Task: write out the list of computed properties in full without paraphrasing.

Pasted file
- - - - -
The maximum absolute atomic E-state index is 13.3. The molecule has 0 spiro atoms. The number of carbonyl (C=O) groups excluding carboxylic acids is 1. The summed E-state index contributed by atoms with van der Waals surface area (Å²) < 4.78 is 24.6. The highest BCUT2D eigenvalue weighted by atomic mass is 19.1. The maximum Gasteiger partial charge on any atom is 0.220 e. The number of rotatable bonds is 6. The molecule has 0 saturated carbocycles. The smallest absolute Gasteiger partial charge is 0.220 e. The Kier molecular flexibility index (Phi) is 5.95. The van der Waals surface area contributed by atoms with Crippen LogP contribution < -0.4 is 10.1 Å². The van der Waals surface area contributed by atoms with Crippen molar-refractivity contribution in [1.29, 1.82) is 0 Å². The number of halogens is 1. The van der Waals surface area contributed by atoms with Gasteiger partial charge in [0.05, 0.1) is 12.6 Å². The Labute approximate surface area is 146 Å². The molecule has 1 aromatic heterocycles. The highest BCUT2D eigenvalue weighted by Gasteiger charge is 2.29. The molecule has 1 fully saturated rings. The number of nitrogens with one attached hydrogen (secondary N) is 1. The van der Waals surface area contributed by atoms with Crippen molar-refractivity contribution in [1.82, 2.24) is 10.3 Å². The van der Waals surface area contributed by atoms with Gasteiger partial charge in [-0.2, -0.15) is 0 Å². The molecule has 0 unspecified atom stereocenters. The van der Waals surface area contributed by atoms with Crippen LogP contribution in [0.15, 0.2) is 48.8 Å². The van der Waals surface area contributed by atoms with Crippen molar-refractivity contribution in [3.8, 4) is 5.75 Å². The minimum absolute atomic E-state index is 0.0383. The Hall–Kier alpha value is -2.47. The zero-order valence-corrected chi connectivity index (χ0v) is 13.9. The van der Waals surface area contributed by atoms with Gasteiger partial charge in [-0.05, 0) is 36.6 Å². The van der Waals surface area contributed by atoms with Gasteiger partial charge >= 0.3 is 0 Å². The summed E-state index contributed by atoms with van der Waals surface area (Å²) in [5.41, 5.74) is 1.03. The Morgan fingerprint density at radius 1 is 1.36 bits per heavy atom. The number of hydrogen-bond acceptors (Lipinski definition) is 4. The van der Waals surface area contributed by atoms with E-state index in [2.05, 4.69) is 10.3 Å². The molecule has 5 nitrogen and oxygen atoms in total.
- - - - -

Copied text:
The maximum absolute atomic E-state index is 13.3. The molecule has 0 spiro atoms. The number of carbonyl (C=O) groups excluding carboxylic acids is 1. The summed E-state index contributed by atoms with van der Waals surface area (Å²) < 4.78 is 24.6. The highest BCUT2D eigenvalue weighted by atomic mass is 19.1. The maximum Gasteiger partial charge on any atom is 0.220 e. The number of rotatable bonds is 6. The molecule has 0 saturated carbocycles. The smallest absolute Gasteiger partial charge is 0.220 e. The Kier molecular flexibility index (Phi) is 5.95. The van der Waals surface area contributed by atoms with Crippen LogP contribution < -0.4 is 10.1 Å². The van der Waals surface area contributed by atoms with Crippen molar-refractivity contribution in [1.29, 1.82) is 0 Å². The number of halogens is 1. The van der Waals surface area contributed by atoms with Gasteiger partial charge in [0.05, 0.1) is 12.6 Å². The Labute approximate surface area is 146 Å². The molecule has 1 aromatic heterocycles. The highest BCUT2D eigenvalue weighted by Gasteiger charge is 2.29. The molecule has 1 fully saturated rings. The number of nitrogens with one attached hydrogen (secondary N) is 1. The van der Waals surface area contributed by atoms with Crippen molar-refractivity contribution in [1.82, 2.24) is 10.3 Å². The van der Waals surface area contributed by atoms with Gasteiger partial charge in [-0.2, -0.15) is 0 Å². The molecule has 0 unspecified atom stereocenters. The van der Waals surface area contributed by atoms with Crippen LogP contribution in [0.15, 0.2) is 48.8 Å². The van der Waals surface area contributed by atoms with Crippen molar-refractivity contribution in [3.8, 4) is 5.75 Å². The minimum absolute atomic E-state index is 0.0383. The Hall–Kier alpha value is -2.47. The zero-order valence-corrected chi connectivity index (χ0v) is 13.9. The van der Waals surface area contributed by atoms with Gasteiger partial charge in [-0.05, 0) is 36.6 Å². The van der Waals surface area contributed by atoms with Gasteiger partial charge >= 0.3 is 0 Å². The summed E-state index contributed by atoms with van der Waals surface area (Å²) in [5.41, 5.74) is 1.03. The Morgan fingerprint density at radius 1 is 1.36 bits per heavy atom. The number of hydrogen-bond acceptors (Lipinski definition) is 4. The van der Waals surface area contributed by atoms with E-state index in [2.05, 4.69) is 10.3 Å². The molecule has 5 nitrogen and oxygen atoms in total.